A few minutes later I received an email from a friend reporting that ISIS had challenged a group of chidlren in Iraq to relinquish Yeshua and convert to Islam. Every child refused to give up Yeshua and every child was beheaded for his or her faith. I was humbled to the dust. These youngsters gave up their lives for their faith without hesitation while I balked over material goods. May I soon acquire their level of maturity. Yeshua’s words challenge each of us.  What is our response?

The Real Meaning of Chanukkah

History of HanukahProbably the most well-known Jewish feast in the modern-day world is Chanukkah (more commonly spelled Hanukah). Chanukkah (1 Maccabees 2-4) is not one of the original feasts Yehovah instructed us to observe. It is a feast to commemorate a series of miracles God performed for the Jews in the dark days of Antiochus Epiphanes, so my belief is that Yehovah honors our celebration of this feast, as long as we stay focused on Him as the “reason for the season”.

Antiochus Epiphanes, theSyrian King of the Jews within the Greek empire, had forbidden all observance of the true Sabbath, YHVH’s Feasts, and circumcision (in I Macc 2:8-12). He mandated that anyone who studied or kept the Torah would be put to death. He also defiled the Temple and erected a statue of Zeus in the Temple on the 25th of the Hebrew month of Kislev, in 168 BC. In fact, all the ancient chief pagan gods had their birthday on Kislev 25 – note that the modern solar-based calendar was not adopted until 46 BC, so the Roman world was still using the lunar-based calendar at this time.

Judas Maccabeus and his four brothers (all Jewish priests) took up their swords and battle hammers to defeat the Syrian rulers and their pagan sun god religious system in 165 BC. Interestingly, Maccabee (iaB<q;j) means “hammer”, so one could rightly say that they “hammered” their enemy. Once they had defeated the Syrians and taken back their temple, the Maccabee brothers and their followers spent seven days cleansing the Temple of all the pagan altars and idols, and then re-dedicated the Temple on the eighth day. Once they had won this victory and purified their Temple, the leaders mandated that a feast called Chanukkah be observed every year starting on Kislev 25 and lasting for 8 days. The Hebrew word Chanukkah (חֲנֻכָּה) actually means “to dedicate”, so this feast is most often referred to as the Feast of Dedication. This feast celebrates the miracle of Yehovah giving them the victory over pagan sun god worship, as well as the cleansing and re-dedication of their temple to the true God, Yehovah.

There are many Jewish traditions and legends surrounding Chanukkah, such as the story of the oil in the Menorah lasting 8 days when it should have only lasted 1 day. However, the real reasons for the 8-day duration of the feast are two-fold: to commemorate Yehovah’s miracle that allowed them to defeat the Syrians and re-dedicate the Temple; and, to celebrate the Feast of Tabernacles (Sukkot) which they had not been able to do for 3 years (see II Maccabees 10:6).

One strong confirmation that Yehovah honors our celebration of Chanukkah is that Yeshua looked favorably on the feast, as He went up to the Jerusalem Temple mount and taught the people during the feast (John 10:22-23). Based on Jewish tradition, rabbis at the time of Yeshua believed that the Messiah would reveal Himself at the time of Channukah (from the Talmud). In John 10:24, the leaders asked Yeshua: “Why do You keep us in suspense? Are You the Messiah?” In John 9, Yeshua had just done the one miracle that was undeniable proof of His Messiah-ship; He had healed a man born blind, which the leaders said only the Messiah could do!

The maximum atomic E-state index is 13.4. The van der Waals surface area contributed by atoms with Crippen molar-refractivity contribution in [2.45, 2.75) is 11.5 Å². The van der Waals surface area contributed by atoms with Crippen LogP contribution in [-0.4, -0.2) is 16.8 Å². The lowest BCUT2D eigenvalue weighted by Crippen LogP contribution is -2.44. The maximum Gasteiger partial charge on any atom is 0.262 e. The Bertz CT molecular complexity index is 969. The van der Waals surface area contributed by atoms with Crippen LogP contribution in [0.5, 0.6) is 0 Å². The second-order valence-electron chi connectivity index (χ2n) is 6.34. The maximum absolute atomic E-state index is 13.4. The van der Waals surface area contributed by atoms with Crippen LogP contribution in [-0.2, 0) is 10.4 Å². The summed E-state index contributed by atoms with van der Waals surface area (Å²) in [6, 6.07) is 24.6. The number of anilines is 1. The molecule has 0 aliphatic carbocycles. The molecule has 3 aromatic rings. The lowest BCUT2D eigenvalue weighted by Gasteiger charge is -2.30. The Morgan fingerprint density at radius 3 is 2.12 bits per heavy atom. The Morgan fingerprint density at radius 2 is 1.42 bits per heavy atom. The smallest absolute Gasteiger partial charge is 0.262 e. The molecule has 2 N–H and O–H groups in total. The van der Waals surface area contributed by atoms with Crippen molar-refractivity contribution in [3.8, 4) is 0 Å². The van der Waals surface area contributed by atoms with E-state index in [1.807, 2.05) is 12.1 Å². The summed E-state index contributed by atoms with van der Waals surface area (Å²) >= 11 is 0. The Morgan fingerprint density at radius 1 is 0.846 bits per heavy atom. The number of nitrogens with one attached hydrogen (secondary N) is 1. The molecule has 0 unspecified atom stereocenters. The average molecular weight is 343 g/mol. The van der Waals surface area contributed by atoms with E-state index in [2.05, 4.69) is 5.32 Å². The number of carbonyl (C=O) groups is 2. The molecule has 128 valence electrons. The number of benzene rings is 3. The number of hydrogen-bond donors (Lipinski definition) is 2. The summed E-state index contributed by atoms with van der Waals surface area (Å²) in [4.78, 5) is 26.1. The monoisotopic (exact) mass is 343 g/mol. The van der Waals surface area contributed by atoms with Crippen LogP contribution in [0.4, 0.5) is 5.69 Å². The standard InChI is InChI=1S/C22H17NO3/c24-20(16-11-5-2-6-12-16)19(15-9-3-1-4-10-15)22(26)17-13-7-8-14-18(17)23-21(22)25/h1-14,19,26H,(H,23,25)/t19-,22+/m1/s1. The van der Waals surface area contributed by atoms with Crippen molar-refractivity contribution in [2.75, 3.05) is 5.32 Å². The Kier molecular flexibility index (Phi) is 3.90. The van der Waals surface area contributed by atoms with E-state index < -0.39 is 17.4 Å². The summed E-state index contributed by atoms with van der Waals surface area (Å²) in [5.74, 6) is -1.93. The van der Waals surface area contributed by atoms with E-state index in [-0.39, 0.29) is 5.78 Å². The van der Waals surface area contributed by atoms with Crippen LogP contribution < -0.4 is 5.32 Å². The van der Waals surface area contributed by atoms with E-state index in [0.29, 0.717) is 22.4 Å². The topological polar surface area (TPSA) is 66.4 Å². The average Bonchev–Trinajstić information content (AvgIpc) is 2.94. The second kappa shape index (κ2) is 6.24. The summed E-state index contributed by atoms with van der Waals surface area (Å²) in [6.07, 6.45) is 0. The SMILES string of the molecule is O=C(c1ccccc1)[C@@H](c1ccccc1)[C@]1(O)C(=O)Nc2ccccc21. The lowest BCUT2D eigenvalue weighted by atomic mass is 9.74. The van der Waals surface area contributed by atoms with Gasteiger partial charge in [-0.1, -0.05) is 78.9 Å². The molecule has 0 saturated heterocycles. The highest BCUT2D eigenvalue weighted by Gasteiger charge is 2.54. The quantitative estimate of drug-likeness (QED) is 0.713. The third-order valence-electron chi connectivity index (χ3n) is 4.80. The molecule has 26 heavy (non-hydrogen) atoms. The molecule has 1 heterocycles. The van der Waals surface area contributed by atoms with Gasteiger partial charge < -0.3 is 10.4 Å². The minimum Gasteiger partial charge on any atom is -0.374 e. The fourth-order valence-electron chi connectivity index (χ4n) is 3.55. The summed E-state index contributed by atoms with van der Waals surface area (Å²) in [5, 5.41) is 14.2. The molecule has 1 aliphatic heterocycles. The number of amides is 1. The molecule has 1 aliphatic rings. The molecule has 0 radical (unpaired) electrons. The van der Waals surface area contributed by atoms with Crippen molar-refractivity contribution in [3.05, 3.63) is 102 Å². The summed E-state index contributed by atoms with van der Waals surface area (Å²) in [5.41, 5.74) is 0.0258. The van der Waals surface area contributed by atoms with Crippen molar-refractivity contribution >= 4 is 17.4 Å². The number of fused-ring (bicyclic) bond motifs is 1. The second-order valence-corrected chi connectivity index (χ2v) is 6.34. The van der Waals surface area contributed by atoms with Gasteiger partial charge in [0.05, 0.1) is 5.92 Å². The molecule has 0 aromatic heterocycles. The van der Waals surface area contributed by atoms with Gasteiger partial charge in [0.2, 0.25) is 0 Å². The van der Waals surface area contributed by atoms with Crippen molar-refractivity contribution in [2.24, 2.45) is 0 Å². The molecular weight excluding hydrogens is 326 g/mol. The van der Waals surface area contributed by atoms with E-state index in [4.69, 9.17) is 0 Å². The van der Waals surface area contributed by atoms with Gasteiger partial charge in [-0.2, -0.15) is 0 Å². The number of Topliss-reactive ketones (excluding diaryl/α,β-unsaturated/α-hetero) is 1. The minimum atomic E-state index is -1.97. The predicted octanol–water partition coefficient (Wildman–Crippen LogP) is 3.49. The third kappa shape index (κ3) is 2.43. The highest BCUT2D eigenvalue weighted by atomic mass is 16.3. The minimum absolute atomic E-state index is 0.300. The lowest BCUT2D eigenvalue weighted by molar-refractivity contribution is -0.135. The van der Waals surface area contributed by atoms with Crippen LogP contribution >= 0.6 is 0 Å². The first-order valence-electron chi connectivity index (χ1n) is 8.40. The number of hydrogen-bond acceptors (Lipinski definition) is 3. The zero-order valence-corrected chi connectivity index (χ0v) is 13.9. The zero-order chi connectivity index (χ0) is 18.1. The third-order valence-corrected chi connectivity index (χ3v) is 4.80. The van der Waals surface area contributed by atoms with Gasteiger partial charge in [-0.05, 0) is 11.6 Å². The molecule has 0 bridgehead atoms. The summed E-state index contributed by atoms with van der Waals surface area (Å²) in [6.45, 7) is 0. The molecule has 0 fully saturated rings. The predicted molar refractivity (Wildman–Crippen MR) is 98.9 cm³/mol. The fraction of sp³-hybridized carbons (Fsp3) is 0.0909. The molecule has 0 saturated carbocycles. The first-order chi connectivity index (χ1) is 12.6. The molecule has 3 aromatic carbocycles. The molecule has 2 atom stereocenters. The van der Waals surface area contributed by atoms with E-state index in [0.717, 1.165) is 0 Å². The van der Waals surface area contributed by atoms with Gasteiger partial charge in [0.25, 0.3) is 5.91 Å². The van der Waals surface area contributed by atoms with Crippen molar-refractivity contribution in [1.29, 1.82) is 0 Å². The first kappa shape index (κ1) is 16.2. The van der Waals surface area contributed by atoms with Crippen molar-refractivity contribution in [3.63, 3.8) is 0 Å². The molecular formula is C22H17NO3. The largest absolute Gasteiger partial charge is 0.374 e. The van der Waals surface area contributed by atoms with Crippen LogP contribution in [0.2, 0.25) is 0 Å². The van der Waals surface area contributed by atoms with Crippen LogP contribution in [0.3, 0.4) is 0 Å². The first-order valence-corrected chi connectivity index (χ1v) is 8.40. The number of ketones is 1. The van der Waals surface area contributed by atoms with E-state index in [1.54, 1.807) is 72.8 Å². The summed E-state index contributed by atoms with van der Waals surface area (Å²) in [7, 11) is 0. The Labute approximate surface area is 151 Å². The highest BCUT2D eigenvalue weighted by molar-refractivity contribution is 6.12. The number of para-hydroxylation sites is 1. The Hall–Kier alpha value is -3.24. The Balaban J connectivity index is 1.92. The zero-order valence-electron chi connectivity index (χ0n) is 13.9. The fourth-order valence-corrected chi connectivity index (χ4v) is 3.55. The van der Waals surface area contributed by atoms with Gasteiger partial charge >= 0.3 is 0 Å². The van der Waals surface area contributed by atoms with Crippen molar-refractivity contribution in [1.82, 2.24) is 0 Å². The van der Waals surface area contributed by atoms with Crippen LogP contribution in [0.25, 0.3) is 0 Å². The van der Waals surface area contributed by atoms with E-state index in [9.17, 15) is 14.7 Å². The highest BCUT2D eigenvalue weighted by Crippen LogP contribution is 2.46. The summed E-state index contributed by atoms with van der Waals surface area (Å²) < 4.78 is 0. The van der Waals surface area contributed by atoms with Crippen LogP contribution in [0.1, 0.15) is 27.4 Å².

But because the people were expecting a political/military Messiah who would rescue them from the Romans, they did not recognize Him as the Messiah. Yeshua answered them (John 10:25-26) “I told you, but you did not believe: the works that I do in My Father’s Name, they bear witness of Me. But you do not believe, because you are not of My sheep, as I said to you”. The Jewish leaders denied His miracles in John 10:20-21: “And many of them said, ‘He has a demon, and is mad; why hear ye Him?’  Others said, ‘these are not the words of one who has a demon. Can a demon open the eyes of the blind?’”

Yeshua then presented people with an eternal solution to their problems. In John 10:27-28), He said: “My sheep hear my voice, and I know them, and they follow me: and I give unto them eternal life; and they shall never perish, neither shall any man pluck them out of my hand. He turned the people from the short-term, physical solution they wanted to a spiritual solution. He said that we are the desecrated temple and need to be cleansed and rededicated to Yehovah. Remember that we are now the temples of the Holy Spirit and we must keep our temples clean (I Cor 6:19). He taught us that we need a long-term (eternal) relationship with Yehovah to fix our spiritual emptiness, because a physical solution cannot fix spiritual problems.

The defeat of their enemies and the re-dedication of the Temple brought back fresh hope to the Jewish people. How fitting that this month, called Kislev in Hebrew, means hope. This relates to the people looking hopefully to the longer, brighter days of Spring, since Kislev 25 occurs very close to the Winter solstice (the shortest day of the year). Yeshua, the Light of the world, brings us eternal hope.